Right now America is going through an Orwellian moment. On both the foreign policy and the fiscal fronts, the Bush administration is trying to rewrite history, to explain away its current embarrassments.
Let's start with the case of the missing W.M.D. Do you remember when the C.I.A. was reviled by hawks because its analysts were reluctant to present a sufficiently alarming picture of the Iraqi threat? Your memories are no longer operative. On or about last Saturday, history was revised: see, it's the C.I.A.'s fault that the threat was overstated. Given its warnings, the administration had no choice but to invade.
A tip from Joshua Marshall, of www.talkingpointsmemo.com, led me to a stark reminder of how different the story line used to be. Last year Laurie Mylroie published a book titled "Bush vs. the Beltway: How the C.I.A. and the State Department Tried to Stop the War on Terror." Ms. Mylroie's book came with an encomium from Richard Perle; she's known to be close to Paul Wolfowitz and to Dick Cheney's chief of staff. According to the jacket copy, "Mylroie describes how the C.I.A. and the State Department have systematically discredited critical intelligence about Saddam's regime, including indisputable evidence of its possession of weapons of mass destruction."
... Now let's turn to the administration's other big embarrassment, the budget deficit.
The fiscal 2005 budget report admits that this year's expected $521 billion deficit belies the rosy forecasts of 2001. But the report offers an explanation: stuff happens. "Today's budget deficits are the unavoidable result of the revenue erosion from the stock market collapse that began in early 2000, an economy recovering from recession and a nation confronting serious security threats."...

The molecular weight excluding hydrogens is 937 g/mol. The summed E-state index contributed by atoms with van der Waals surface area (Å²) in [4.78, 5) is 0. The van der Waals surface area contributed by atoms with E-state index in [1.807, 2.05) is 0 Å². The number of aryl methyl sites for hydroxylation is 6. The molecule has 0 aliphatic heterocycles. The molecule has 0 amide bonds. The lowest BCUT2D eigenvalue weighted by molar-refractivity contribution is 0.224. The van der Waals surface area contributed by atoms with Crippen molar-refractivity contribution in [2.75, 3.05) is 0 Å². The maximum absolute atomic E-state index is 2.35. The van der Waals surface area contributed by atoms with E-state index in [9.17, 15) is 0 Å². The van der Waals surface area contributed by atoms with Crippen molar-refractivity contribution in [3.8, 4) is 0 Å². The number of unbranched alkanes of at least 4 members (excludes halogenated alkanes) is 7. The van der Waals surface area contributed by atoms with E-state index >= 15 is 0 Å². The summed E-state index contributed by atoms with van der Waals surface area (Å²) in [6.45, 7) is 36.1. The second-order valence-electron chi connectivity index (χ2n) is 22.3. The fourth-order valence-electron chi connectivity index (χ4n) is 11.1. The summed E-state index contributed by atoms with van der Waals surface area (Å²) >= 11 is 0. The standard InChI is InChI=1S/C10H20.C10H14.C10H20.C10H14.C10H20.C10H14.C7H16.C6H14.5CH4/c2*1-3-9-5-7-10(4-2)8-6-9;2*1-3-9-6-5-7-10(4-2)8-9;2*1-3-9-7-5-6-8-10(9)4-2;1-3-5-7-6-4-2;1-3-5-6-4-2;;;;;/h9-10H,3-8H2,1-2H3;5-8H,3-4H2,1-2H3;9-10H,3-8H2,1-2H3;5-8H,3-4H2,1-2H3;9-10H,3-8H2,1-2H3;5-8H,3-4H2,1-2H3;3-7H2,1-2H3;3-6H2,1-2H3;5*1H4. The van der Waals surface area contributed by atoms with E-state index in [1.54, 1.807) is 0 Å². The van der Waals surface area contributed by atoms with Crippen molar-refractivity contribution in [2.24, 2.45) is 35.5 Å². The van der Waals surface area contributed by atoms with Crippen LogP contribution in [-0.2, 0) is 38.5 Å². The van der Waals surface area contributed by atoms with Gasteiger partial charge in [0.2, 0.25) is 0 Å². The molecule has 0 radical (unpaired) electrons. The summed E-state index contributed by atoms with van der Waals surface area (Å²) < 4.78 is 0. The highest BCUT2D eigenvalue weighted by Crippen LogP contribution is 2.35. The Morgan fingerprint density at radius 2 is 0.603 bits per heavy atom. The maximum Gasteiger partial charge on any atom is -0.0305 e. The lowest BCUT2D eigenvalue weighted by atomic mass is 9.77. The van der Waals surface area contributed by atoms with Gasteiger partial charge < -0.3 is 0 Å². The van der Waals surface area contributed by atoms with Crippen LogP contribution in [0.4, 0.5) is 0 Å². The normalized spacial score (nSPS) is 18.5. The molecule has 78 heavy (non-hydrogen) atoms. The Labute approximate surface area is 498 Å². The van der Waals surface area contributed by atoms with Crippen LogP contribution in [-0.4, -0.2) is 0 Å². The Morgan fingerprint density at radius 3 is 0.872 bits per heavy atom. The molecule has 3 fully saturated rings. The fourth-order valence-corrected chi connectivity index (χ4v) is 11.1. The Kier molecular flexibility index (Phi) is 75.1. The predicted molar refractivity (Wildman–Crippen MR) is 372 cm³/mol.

The trouble is that accepting that excuse requires forgetting a lot of recent history. By February 2002, when the administration released its fiscal 2003 budget, all of the bad news -- the bursting of the bubble, the recession, and, yes, 9/11 -- had already happened. Yet that budget projected only a $14 billion deficit this year, and a return to surpluses next year. Why did that forecast turn out so wrong? Because administration officials fudged the facts, as usual.
I'd like to think that the administration's crass efforts to rewrite history will backfire, that the media and the informed public won't let officials get away with this. Have we finally had enough?
Delong has popularized the phrase "I'll stop calling this administration Orwellian when they stop using 1984 as an operations manual". Krugmans is picking up that meme. Good. Orwell would approve.
Historically, excluding people directly impacted by war or disaster, the length of the American memory has been two months. As a culture we have severe short term memory loss. Has that changed?
There's only one new thing I can think of. The blogosphere (awful word) has a longer memory buttressed by cross-linking and enabled by Google. The combination of connectivity, the blog format, and Google may be producing a new kind of meta-memory, a sort of emergent cognitive phenomena. Yes, only a tiny minority actually read these blogs (in my case my wife and my mother) -- but journalists read them. In the last month I've seen at least two very well read commentators cite an external memory based on blogs. Fascinating.